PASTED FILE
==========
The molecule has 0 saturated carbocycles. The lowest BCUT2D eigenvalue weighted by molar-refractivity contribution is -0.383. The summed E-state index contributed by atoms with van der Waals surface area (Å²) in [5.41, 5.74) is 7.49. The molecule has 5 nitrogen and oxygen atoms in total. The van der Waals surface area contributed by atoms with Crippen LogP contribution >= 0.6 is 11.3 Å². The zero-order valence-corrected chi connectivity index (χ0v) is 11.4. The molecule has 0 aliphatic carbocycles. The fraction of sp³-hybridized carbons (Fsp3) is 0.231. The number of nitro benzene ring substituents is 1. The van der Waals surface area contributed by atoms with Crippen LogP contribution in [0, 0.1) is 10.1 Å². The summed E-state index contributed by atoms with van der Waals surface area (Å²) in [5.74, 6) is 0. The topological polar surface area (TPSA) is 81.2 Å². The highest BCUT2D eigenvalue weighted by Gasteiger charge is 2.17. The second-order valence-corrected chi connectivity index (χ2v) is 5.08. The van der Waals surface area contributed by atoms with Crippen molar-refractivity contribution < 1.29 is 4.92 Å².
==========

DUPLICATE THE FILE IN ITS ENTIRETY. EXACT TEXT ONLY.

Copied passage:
The molecule has 0 saturated carbocycles. The lowest BCUT2D eigenvalue weighted by molar-refractivity contribution is -0.383. The summed E-state index contributed by atoms with van der Waals surface area (Å²) in [5.41, 5.74) is 7.49. The molecule has 5 nitrogen and oxygen atoms in total. The van der Waals surface area contributed by atoms with Crippen LogP contribution >= 0.6 is 11.3 Å². The zero-order valence-corrected chi connectivity index (χ0v) is 11.4. The molecule has 0 aliphatic carbocycles. The fraction of sp³-hybridized carbons (Fsp3) is 0.231. The number of nitro benzene ring substituents is 1. The van der Waals surface area contributed by atoms with Crippen LogP contribution in [0, 0.1) is 10.1 Å². The summed E-state index contributed by atoms with van der Waals surface area (Å²) in [5.74, 6) is 0. The topological polar surface area (TPSA) is 81.2 Å². The highest BCUT2D eigenvalue weighted by Gasteiger charge is 2.17. The second-order valence-corrected chi connectivity index (χ2v) is 5.08. The van der Waals surface area contributed by atoms with Crippen molar-refractivity contribution < 1.29 is 4.92 Å².